Most all batteries will eventually wear out and leave you wondering, “what now?” Batteries are jam-packed with all kinds of substances — some of which is hazardous to the environment and some of which can be repurposed. In this article, we’re going to look at how to dispose of or recycle the three most common types of household batteries — single-use alkaline, rechargeable lithium ion, and more heavy-duty acid-based car batteries.
“How should I get rid of one-time-use alkaline batteries?”
Either the remote control of the television is dead or your wireless keyboard isn’t connecting anymore. It’s time for a set of fresh AA, AAA, D, or some other variety of alkaline battery you find on a grocery store end-cap. We’re all probably guilty of simply hucking single-use alkaline batteries in the kitchen trash. Guess what? That’s not all that bad. Yep — it’s not the end of the world. Still, we all know that this isn’t the best way to dispose of these batteries. Because single-use alkaline batteries contain a variety of materials ranging from lithium, zinc, cadmium, and sometimes lead or mercury, we really should be recycling these as responsibly as possible. For this purpose, we’d recommend having a household receptacle for used single-use batteries and then recycling them at your local recycling center.
“How should I recycle rechargeable batteries?”
If you’re looking to get rid of rechargeable batteries, such as lithium-ion batteries that are found in cameras, phones, laptops, and power tools, we’re assuming you either no longer have the device or the batteries are finished. If you simply do not have the device anymore, you may consider attempting to sell or give the batteries to someone still using the applicable device model. If the battery is no longer functioning properly, recycling lithium-ion batteries is a definite must. Not only do these batteries contain many hazardous materials that may contaminate landfills and other waste dumping locations, but nearly all of the materials contained within these batteries are recyclable. Fortunately for you, recycling these batteries has never been easier with a service called Call2Recycle. Call2Recycle is a nation-wide battery recycling effort with drop locations at most big-box hardware stores. You can find a Call2Recycle location near you using their online locator.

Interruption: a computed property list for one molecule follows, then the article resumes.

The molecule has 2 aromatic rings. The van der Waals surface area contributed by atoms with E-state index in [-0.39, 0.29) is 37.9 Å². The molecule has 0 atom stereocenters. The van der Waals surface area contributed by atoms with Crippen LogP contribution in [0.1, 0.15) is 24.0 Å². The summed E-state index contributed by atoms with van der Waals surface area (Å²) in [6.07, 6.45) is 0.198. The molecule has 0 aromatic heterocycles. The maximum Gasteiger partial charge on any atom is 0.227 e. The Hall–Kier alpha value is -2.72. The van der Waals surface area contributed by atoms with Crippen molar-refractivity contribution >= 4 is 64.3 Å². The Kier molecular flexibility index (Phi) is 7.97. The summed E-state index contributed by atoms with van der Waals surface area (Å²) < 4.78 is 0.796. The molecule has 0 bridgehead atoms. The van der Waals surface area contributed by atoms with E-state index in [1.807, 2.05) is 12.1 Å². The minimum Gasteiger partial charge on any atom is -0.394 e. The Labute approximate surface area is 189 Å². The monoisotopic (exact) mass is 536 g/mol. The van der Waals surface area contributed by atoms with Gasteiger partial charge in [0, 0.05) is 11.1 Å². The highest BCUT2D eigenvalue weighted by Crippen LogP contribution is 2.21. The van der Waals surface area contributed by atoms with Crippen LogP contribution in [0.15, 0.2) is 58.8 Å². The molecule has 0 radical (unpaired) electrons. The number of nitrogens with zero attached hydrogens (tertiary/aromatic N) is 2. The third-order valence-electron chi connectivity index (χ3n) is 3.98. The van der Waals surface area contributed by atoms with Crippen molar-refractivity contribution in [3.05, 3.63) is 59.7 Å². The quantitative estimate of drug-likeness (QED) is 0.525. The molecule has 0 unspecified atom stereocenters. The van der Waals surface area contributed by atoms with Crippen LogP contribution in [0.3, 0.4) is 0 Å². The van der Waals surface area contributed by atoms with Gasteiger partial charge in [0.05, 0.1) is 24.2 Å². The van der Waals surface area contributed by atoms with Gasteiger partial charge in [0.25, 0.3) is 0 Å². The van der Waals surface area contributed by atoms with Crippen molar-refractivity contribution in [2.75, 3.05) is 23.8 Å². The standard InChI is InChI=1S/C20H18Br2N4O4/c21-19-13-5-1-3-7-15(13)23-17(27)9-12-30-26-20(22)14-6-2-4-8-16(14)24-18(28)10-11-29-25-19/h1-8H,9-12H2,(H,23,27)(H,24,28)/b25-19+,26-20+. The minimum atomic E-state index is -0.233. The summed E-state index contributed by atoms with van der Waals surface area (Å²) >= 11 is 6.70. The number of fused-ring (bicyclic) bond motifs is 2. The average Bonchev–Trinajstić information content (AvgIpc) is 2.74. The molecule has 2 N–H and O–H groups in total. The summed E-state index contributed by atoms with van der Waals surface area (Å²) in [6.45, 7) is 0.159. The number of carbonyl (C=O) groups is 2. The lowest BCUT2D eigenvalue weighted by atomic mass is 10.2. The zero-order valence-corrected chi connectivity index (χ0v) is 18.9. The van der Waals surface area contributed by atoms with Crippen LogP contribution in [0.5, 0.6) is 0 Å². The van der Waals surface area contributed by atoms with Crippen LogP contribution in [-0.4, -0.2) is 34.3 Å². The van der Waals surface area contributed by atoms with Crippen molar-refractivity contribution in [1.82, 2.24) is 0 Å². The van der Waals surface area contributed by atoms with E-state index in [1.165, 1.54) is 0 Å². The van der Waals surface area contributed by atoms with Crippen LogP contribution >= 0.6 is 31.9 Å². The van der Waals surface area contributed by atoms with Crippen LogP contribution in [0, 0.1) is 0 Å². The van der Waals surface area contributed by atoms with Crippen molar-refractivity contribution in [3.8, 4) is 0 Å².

“How do I dispose of used car batteries?”
If you drive a car, especially if you’re the type that likes to service your own vehicle, you will more than likely be faced with what to do with your car battery once it no longer works. If you have your battery changed at a service station, the station will more than likely recycle the battery for you. If you plan on saving some money by changing out the battery in your own car, you will definitely want to recycle the battery in a safe and timely fashion. Most car batteries contain lead-acid — a substance that you don’t want sitting around in your garage for an extended period of time. Your best bet is to contact your local AAA center. AAA has a great reputation for recycling used car batteries. Some auto parts stores, such as AutoZone and Firestone, have programs to help you recycle used car batteries as well.
As leading demolition professionals, we firmly believe in recycling materials whenever possible. Whether you need selective demolition or complete demolition of structures, reach out to your friends at DT Specialized Services for responsible structural demolition.